It hardly seems fair, tucking ballet orchestras down in a pit, given how crucial their contribution is. For a more sensitive, equal treatment of dancer and musician, look to New Chamber Ballet where musicians are given their due.
Choreographer Miro Magloire’s Moments is billed as a duet for violinist and dancer, entirely accurate given his staging of the work. Virtuoso violinist Erik Carlson is situated in the downstage right quadrant of the stage. The lovely Lauren O’Toole enters upstage of Carlson, her dancing rarely venturing far from him and, at times, is deliberately just upstage of him so we must necessarily take in the two of them together. The music itself is remarkable—this is less a violin piece than it is a work for violin-as-sound-effects-machine. Salvatore Sciarrino’s Caprices No. 2 and 6 evoke images of fluttering wings and passing wisps of cloud. Though we can study Carlson at work, it’s still hard to grasp how such unearthly sounds come out of so familiar an instrument. Magloire matches the music’s avian qualities by giving O’Toole airy port de bras and slow, expansive lunges—which she manages with exquisite control, even when negotiating long, arcing backbends with an upward focus.
Magloire’s penchant for working sparely sometimes looks like he’s not keeping up with the music, as in his Symmetry set to a couple of Handel’s violin sonatas, but here, in conjunction with Sciarrino’s creations, this approach succeeds brilliantly. In Caprice No. 6, the quality changes but the alchemy continues. This pizzicato section suits O’Toole’s movements which are now contrastingly earthbound—wiggly, like a small, burrowing animal. As a charming conclusion to this dance, and one that seals it as a true duet, O’Toole steps in close to Carlson and strums the final notes herself.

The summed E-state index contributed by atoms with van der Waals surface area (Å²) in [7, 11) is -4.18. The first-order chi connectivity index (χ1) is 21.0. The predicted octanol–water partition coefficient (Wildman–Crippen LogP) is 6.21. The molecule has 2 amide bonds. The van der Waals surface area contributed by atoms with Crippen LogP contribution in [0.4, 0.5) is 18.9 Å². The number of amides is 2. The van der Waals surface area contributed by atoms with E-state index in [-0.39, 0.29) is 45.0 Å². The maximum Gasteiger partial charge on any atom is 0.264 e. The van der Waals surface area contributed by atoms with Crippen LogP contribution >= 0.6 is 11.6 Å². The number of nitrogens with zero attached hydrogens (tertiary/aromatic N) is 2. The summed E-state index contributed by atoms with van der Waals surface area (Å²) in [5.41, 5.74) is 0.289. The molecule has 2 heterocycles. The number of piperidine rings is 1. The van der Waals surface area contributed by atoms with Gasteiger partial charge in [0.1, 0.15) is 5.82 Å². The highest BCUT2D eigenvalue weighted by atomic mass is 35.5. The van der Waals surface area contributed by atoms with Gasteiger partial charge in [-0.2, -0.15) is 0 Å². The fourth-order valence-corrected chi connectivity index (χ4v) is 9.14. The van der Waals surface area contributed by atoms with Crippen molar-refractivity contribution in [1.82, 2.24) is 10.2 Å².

Also on the programme was choreographer-in-residence Emery LeCrone’s Songs for Piano, set to Felix Mendelssohn’s Songs Without Words. One of the finest aspects of this ballet was pianist Melody Fader who played with sensitive, nuanced phrasing and dynamics—strong, measured chords coexisted next to notes faltering with emotion. Fader felt like an integral part of the ballet because, thanks to the elegant intimacy of a New York City Center studio, she was just steps away from the front row while also being situated in the performance space. Her interpretation, and the rich port de bras of dancer Victoria North, combined to capture the restlessness in one part of the music while Fader’s musicianship and O’Toole’s plunge-in approach jointly create a storm-tossed mood in a subsequent section. Later, North returns, turning a backward trudge into something beautifully musical before stopping to arrange and re-arrange her body in and out of parallel and turned out positions. LeCrone makes frequent use of a line of dancers, playing off soloists like these against the rest. She knits the dancing tightly to the mood of the music, a valuable skill for any choreographer, but not always found among nascent dance makers.